Weekly Wrap: Fed Report Doubts Energy States Will Recover First
By Stephen C. Fehr, Staff Writer
A new report from the Federal Reserve Bank of Kansas City knocks down a perception that energy states could recover from the recession faster than non-energy states.
The report, by Mark C. Snead of the bank's Denver office, says that energy states typically enter recessions late and exit early as energy prices recover along with the rest of the overall national economy. But he concludes that "continued weakness in natural gas prices suggests that a rapid recovery well ahead of the non-energy states seems unlikely in the current cycle."
Nowhere is that more true than in Oklahoma, which is confronting the worst budget crisis in modern history, according to The Oklahoman newspaper. The state has been battered by the decline in natural gas prices. Other major natural gas-producing states whose revenues have affected by low prices are Texas, Wyoming, New Mexico, Louisiana and Colorado.
Snead, the assistant vice president, branch executive and economist at the Kansas City Fed, does a nice job defining which states are energy states and how they have fared historically in economic downturns.
He identifies a "top tier" of energy states: Alaska, Louisiana, Oklahoma, Texas and Wyoming. The second tier is New Mexico, Colorado, West Virginia, Kansas, Mississippi, Montana, North Dakota and Utah. Snead says Kansas and Mississippi have limited exploration opportunities and are "slowly shedding" energy state status while Utah has all but lost its position. New energy states on the horizon with immense shale gas formations are Arkansas and Kentucky, the report says.
Though not all energy states are positioned to lead the nation in the recovery, several of them are financially stronger than non-energy states, especially Texas, North Dakota, Alaska and Montana. In fact, North Dakota and Alaska were the top two states in job growth during the recession.
President Obama may not get a warm reception from city officials when he visits Las Vegas in a few weeks. While in New Hampshire Tuesday (Feb. 2), Obama talked about the difficulties facing middle-class families saving for their children's education. "You don't blow a bunch of cash in Vegas when you're trying to save for college," the president said .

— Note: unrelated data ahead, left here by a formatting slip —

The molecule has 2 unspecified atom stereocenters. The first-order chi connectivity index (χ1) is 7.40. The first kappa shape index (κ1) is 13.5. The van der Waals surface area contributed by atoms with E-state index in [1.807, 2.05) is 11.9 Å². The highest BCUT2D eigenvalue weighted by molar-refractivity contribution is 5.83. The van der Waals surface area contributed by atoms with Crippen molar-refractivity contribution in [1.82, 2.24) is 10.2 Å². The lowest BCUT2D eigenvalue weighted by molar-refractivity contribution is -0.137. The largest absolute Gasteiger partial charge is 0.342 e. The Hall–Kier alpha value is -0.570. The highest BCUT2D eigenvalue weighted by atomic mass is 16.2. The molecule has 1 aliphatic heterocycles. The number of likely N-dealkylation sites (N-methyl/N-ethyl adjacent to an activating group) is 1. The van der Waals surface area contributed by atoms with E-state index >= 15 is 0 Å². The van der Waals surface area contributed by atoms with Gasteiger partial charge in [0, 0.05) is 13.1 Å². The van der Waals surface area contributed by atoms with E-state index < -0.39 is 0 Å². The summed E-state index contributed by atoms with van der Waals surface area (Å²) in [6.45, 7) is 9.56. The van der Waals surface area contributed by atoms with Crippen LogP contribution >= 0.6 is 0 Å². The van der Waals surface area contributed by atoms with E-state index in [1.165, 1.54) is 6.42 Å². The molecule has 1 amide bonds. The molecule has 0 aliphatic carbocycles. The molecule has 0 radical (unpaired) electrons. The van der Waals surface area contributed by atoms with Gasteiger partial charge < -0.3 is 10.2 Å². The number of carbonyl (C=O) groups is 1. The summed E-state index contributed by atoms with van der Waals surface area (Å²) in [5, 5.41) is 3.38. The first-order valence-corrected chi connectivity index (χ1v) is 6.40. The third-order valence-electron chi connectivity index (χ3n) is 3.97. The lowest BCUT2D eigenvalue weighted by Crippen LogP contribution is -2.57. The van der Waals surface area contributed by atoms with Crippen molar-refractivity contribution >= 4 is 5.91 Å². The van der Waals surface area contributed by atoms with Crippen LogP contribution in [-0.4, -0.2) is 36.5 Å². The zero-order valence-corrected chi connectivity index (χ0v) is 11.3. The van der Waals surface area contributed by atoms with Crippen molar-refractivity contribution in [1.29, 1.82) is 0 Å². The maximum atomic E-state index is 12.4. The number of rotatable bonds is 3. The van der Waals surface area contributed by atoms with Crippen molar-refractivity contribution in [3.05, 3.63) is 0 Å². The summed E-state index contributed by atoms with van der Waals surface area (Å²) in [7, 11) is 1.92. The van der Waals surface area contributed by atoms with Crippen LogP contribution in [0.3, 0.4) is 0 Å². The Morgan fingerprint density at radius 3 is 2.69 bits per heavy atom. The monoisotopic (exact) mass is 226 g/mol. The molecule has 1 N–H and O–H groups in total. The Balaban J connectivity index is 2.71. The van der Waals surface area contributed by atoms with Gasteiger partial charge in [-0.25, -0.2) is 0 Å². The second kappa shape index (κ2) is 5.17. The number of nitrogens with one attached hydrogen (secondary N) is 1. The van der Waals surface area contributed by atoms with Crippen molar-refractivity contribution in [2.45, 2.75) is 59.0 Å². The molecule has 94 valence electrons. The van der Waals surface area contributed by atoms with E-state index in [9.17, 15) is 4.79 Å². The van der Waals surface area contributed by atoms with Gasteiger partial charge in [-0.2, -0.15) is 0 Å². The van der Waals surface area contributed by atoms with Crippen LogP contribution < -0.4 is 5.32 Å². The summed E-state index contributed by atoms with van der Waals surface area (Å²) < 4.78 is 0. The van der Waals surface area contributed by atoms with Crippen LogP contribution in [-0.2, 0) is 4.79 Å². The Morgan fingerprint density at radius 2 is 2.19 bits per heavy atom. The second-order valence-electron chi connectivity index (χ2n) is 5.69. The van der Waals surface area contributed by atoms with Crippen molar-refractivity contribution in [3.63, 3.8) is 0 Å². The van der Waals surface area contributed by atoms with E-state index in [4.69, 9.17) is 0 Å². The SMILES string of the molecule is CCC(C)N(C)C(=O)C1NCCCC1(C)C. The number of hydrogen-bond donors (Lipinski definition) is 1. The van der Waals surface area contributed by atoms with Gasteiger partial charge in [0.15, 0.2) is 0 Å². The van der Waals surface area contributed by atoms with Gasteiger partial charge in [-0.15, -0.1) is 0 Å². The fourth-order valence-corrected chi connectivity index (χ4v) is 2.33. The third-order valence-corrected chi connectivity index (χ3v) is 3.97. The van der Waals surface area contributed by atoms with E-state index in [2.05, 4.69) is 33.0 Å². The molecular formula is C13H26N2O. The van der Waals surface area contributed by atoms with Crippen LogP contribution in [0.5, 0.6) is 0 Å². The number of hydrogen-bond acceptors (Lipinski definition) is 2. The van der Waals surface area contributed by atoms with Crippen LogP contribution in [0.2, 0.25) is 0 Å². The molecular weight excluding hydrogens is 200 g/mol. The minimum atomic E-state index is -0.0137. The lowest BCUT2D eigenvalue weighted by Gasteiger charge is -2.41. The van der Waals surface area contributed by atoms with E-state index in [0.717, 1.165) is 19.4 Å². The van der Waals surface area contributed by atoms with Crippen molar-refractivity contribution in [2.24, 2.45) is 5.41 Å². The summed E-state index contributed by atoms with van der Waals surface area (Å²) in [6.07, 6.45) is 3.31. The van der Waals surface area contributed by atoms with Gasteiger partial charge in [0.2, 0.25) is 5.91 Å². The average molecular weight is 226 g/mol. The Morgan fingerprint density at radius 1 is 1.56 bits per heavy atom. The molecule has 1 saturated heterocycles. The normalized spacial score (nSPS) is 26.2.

Those are fighting words in Las Vegas, a city that does not like to be called Vegas or be told people should not blow a bunch of cash there.
"I want to assure you when he comes I will do everything I can to give him the boot back to Washington and to visit his failures back there," said Las Vegas Mayor Oscar Goodman. Obama angered Goodman and other city officials last year when he bashed Las Vegas as a place where companies which receive federal bailout money should not visit "on the taxpayers' dime." Obama later apologized to Goodman and Senate Majority Leader Harry Reid (D) who hails from Nevada.
Meantime, Las Vegas was singled out as the only place in America still in recession by prominent economist Mark Zandi of Moody's Economy.com. Zandi spoke Wednesday (Feb. 3) to state policymakers, lobbyists and journalists attending Governing magazine's annual Outlook conference in Washington, D.C.
Zandi, who accurately predicted that the recession would end in mid-September 2009 at the same conference a year ago, offered a new forecast for the start of a sustained economic expansion: Feb. 11, 2011.
By the way, there is a new profile of Zandi called "The Hardest Working Man in the Recession," in the February issue of Philadelphia magazine.
Ben Schott, author and contributing columnist for The New York Times , has developed a cool chart listing credit ratings for foreign countries as well as states. "These ratings offer forward- looking opinions about risk — will a country be able to pay back its debts in full and on time?" he asks.
Headline of the week: "Watch state spend wildly at new web site," over a Chicago Sun-Times article about a civic group launching a Web site that keeps a tally on Illinois' debt.